National Commentary

This is Now Genocide

Two weeks to Election Day 2020 in what is by far the most bizarre and troubling 365 24-hour spins through its course in our solar system in Earth’s recent (since science afforded mankind the ability to know where we are) history.

Only the best imaginations, methinks, could conjure the story that not even a compilation of page one headlines in the most recent 100 days could adequately represent. An airborne pestilence shows up amid the most powerful political association known and its leader, rather than spearheading a frontal attack against it, is so far gone from reality that he wittingly or not contributes to its spread, angrily condemning what will eventually become millions of his subjects to painful and ugly deaths.
What kind of twisted, if creative, mind comes up with such a bizarre scenario? And we can’t even know, at this juncture, how it plays out, or maybe we can but few are willing to actually face that.

This really is a lulu. The collective sensibility of our culture is working overtime to corral this reality into the domain of the knowable, sensible linearity of a small-mind rendering. So all we see on our TV screens are numbers, numbers that count for infections, hospitalizations and deaths.
But in reality, we’re besieged with a massive assault not on our respiratory systems, but our species’ vascular systems far deadlier over time, far more consequential for our evolved species to cope with.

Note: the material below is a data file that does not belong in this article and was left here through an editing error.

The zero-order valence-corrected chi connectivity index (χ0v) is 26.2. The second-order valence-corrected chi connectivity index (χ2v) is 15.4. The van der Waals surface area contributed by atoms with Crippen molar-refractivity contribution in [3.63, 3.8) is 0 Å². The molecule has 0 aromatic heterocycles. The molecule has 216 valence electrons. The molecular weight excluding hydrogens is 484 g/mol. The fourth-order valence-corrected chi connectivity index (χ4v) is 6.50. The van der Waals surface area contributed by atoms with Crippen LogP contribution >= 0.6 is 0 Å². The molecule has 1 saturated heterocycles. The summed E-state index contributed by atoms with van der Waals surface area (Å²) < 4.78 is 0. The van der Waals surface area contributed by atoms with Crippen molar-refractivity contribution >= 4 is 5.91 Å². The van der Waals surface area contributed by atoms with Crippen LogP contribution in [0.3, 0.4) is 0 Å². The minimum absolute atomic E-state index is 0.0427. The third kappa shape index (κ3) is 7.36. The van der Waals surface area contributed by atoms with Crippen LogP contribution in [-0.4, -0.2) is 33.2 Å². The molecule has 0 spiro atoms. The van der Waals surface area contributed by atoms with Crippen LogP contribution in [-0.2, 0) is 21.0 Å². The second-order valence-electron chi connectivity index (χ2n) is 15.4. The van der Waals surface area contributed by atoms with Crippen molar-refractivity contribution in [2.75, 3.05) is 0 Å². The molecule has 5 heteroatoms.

All our hopes, even for the most conscious among us, lies with a vaccine that may or may not prove effective in the coming period. It’s the fail safe.
For Christ’s sake, people, can’t you see what’s really happening here?

Is our chronic passivity so enhanced in the last 100 years or so of reductionist game playing that as a culture we cannot freak out about this?
Well, maybe, calmly and dispassionately we are holding out for the November 3 election. That’s when all of this will turn around, and we’ll get on with fixing things. That’s what all our pundits are telling us.

Of course, you or I may never see that if we’re among the 250,000 in the U.S. dead or dying right now. November 3 is meaningless to us. It applies only to the living, or the still to be living.

That’s fine, but maybe next time you’re not going to be among the lucky ones. Nor am I.

You’re going to care a hell of a lot more when it’s you who are sick, trust me. So am I.

When that happens, it won’t matter a hoot whether the illness is being caused by Covid-10 virus or something else entirely. You and I, when we get sick, are going to care a helluva lot more either way.

Just to make a point, I lived through the AIDS horror. Yes, from that I got a good sensuous jolt of terror, a continuous jolt that was like holding a finger into a live electric socket for, like, some 15 years.

Agreed, the human emotional system simply can’t handle that kind of overload, so all of us at risk then became for much of it, as Pink Floyd would say, “comfortably numb.”

It was always there, though, whether you could identify a time when it might have bitten you or not. The terror was constant. It was a middle-of-the-night panic.

In that period, from 1981 to 1996. Every at-risk person who did not come down with it, with its 100 percent rate of unbelievable suffering and fatality, lived with the fear of its imminent visitation.

Ah yes, that was a time, a time of an emotional blur, a time of mass traumatic stress syndromes that blew previous case studies of post-traumatic versions out the water. I hardly remember anything from that time, anything that I could connect to a human emotion, anything except vague death threats from angry in-laws in the event I became one of those (a victim).

Why do you think LGBTQ culture continues to be defined as little but a glorified, tacky Marti Gras?

Humanity has no choice but to get really serious about Covid-19 and its eradication.

Nicholas Benton may be emailed at nfbenton@fcnp.com.